Deere doesnt do combines

2 November 2001

Deere doesnt do combines

in a small way

John Deere recently

launched a bundle of new

tractors and combine

harvesters. Andy Collings

took the opportunity to visit

the companys UK

headquarters at Langar,

Notts, and take a closer

look at the combines

MOST companies would be content to introduce one or maybe two combine harvesters in a season. John Deere has chosen to launch 10 for the 2002 season and, if that wasnt enough, there is also a new range of headers.

The new flagship model is the US-built 9880 STS which employs a threshing system not previously seen in the UK – a single core rotary system.

When the cut crop exits the intake elevator it passes through the Feed Accelerator Stone Trap (FAST) – a rotating cylinder which, as its name suggests, removes stones from the crop. No threshing takes place at this point.

The crop then enters the rotary separation area via a feeding system which splits the flow of the crop into three streams and, as a result, delivers it to different parts of the rotors circumference. This first section of the rotor can be likened to a conventional drum and concave – rasp bars on the 750mm diameter rotor separate the grain against a wire concave in a traditional manner.

The second, slightly larger diameter section of the rotor is equipped with tines which tease out grains from the straw. Crop movement along the rotor is achieved by placing angled deflectors on the housing ceiling.

Rotor drive is via a belt and variator pulley system – rotational speed can be varied from 210 to 1000rpm. Those who have had bad experiences replacing rotor drive belts need not fret, apparently. John Deere says a new belt can be fitted in less than 30 minutes.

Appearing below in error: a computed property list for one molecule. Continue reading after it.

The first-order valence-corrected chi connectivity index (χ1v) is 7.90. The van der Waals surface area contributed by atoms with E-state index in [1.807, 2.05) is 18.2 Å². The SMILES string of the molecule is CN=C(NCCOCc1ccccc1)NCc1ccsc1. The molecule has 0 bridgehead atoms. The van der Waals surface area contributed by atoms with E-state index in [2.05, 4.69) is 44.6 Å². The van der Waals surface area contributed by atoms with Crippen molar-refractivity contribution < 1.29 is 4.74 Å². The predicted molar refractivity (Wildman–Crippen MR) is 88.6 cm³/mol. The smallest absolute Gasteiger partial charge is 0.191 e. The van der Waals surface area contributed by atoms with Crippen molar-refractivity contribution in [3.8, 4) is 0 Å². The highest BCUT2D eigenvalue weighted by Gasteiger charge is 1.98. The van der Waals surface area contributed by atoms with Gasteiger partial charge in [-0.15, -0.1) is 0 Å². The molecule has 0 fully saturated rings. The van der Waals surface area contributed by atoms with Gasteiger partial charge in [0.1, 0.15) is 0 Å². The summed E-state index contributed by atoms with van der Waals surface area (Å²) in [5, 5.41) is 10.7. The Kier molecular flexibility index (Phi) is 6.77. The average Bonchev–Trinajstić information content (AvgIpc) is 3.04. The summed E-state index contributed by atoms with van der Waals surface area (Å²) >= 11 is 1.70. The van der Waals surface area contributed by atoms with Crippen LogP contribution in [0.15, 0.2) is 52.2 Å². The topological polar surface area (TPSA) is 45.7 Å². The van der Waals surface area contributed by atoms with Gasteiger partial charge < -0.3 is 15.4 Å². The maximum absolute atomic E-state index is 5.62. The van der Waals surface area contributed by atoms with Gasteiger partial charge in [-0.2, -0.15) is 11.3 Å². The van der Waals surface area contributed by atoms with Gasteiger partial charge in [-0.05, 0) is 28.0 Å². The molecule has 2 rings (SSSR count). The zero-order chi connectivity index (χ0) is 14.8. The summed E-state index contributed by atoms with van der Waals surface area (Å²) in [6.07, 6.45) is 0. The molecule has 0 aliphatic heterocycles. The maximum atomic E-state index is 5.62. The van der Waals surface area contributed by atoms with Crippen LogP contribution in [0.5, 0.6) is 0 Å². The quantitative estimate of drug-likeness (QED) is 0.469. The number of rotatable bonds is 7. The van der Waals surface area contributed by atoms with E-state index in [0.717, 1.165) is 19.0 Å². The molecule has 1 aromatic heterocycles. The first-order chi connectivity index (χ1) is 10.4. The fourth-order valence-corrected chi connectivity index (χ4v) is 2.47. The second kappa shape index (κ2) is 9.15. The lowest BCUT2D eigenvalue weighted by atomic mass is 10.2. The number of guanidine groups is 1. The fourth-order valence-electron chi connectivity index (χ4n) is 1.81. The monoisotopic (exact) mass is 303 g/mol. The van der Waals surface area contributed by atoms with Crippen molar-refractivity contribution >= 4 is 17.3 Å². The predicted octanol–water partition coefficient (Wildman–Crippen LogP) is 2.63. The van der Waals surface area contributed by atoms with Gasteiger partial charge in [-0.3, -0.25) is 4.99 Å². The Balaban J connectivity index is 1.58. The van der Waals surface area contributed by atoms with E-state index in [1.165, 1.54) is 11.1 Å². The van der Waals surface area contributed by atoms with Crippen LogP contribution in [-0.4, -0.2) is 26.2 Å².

Clear of the rotor, the crop is met by a final chance discharge beater which releases any remaining grains from the straw.

Meanwhile, grain and chaff is augered to the cleaning shoe and is dealt with conventionally by an air and sieve separation – albeit a high capacity system which can be set to deal with individual crop and harvesting conditions from the cab.

Power for the 9880STS is delivered by a Deere 12.5 litre Powertech engine rated at 465hp. Drive for components other than the rotor is initially by shaft with the whole threshing system clutched into action.

The STS has an 11,000 litre grain tank, 945 litre fuel tank and the option for a 30ft header.

For the operator, a plethora of electronic control systems help to maintain maximum output in a wide range of field and crop conditions. Pre-set header cutting height and automatic combine adjustment for specific crops are just for starters. A visual monitoring system for the settings of the cleaning shoe and a tachometer for ground speed, area harvested and operating speeds of components such as drum, fan or engine is also part of an extensive elecronics package.

The flagship combine – the 9880STS – complete with one of the new 600R headers which, available in widths from 14 to 30ft, are used throughout the John Deere combine ranges. Header features include a single drive shaft, quick coupler and 660mm-diameter auger. An epicyclic gearcase knife drive provides a true lateral motion rather than the arc movement created by wobble box drives.

John Deeres six-model 9000 WTS combine range is equipped with a rotor with retractable tines positioned over the latter third of the straw walkers to improve threshing performance. Five and six-straw walker models are included in the line-up which offers engine power from 206 to 336hp.

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